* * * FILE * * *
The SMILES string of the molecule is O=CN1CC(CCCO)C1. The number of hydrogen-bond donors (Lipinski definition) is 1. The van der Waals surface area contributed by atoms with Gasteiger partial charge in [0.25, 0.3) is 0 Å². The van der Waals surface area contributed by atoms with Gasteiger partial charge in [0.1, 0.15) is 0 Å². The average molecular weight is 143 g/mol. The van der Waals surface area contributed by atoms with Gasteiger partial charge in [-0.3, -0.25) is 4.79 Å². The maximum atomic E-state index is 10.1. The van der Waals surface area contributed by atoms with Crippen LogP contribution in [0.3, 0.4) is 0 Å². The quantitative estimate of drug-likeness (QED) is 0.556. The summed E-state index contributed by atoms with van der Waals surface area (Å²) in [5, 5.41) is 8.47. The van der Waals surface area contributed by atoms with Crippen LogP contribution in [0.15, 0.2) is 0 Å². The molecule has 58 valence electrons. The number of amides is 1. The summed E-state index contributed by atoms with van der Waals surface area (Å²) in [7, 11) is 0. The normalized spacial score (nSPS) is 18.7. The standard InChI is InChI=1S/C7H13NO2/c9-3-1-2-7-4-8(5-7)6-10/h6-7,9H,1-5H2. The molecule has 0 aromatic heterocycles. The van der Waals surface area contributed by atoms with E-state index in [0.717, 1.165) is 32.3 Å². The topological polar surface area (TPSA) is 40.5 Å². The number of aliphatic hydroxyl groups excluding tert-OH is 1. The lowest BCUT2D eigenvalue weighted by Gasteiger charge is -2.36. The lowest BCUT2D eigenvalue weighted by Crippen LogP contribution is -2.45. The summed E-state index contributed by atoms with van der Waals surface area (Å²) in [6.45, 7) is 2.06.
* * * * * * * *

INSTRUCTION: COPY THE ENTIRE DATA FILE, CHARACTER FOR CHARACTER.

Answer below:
The SMILES string of the molecule is O=CN1CC(CCCO)C1. The number of hydrogen-bond donors (Lipinski definition) is 1. The van der Waals surface area contributed by atoms with Gasteiger partial charge in [0.25, 0.3) is 0 Å². The van der Waals surface area contributed by atoms with Gasteiger partial charge in [0.1, 0.15) is 0 Å². The average molecular weight is 143 g/mol. The van der Waals surface area contributed by atoms with Gasteiger partial charge in [-0.3, -0.25) is 4.79 Å². The maximum atomic E-state index is 10.1. The van der Waals surface area contributed by atoms with Crippen LogP contribution in [0.3, 0.4) is 0 Å². The quantitative estimate of drug-likeness (QED) is 0.556. The summed E-state index contributed by atoms with van der Waals surface area (Å²) in [5, 5.41) is 8.47. The van der Waals surface area contributed by atoms with Crippen LogP contribution in [0.15, 0.2) is 0 Å². The molecule has 58 valence electrons. The number of amides is 1. The summed E-state index contributed by atoms with van der Waals surface area (Å²) in [7, 11) is 0. The normalized spacial score (nSPS) is 18.7. The standard InChI is InChI=1S/C7H13NO2/c9-3-1-2-7-4-8(5-7)6-10/h6-7,9H,1-5H2. The molecule has 0 aromatic heterocycles. The van der Waals surface area contributed by atoms with E-state index in [0.717, 1.165) is 32.3 Å². The topological polar surface area (TPSA) is 40.5 Å². The number of aliphatic hydroxyl groups excluding tert-OH is 1. The lowest BCUT2D eigenvalue weighted by Gasteiger charge is -2.36. The lowest BCUT2D eigenvalue weighted by Crippen LogP contribution is -2.45. The summed E-state index contributed by atoms with van der Waals surface area (Å²) in [6.45, 7) is 2.06.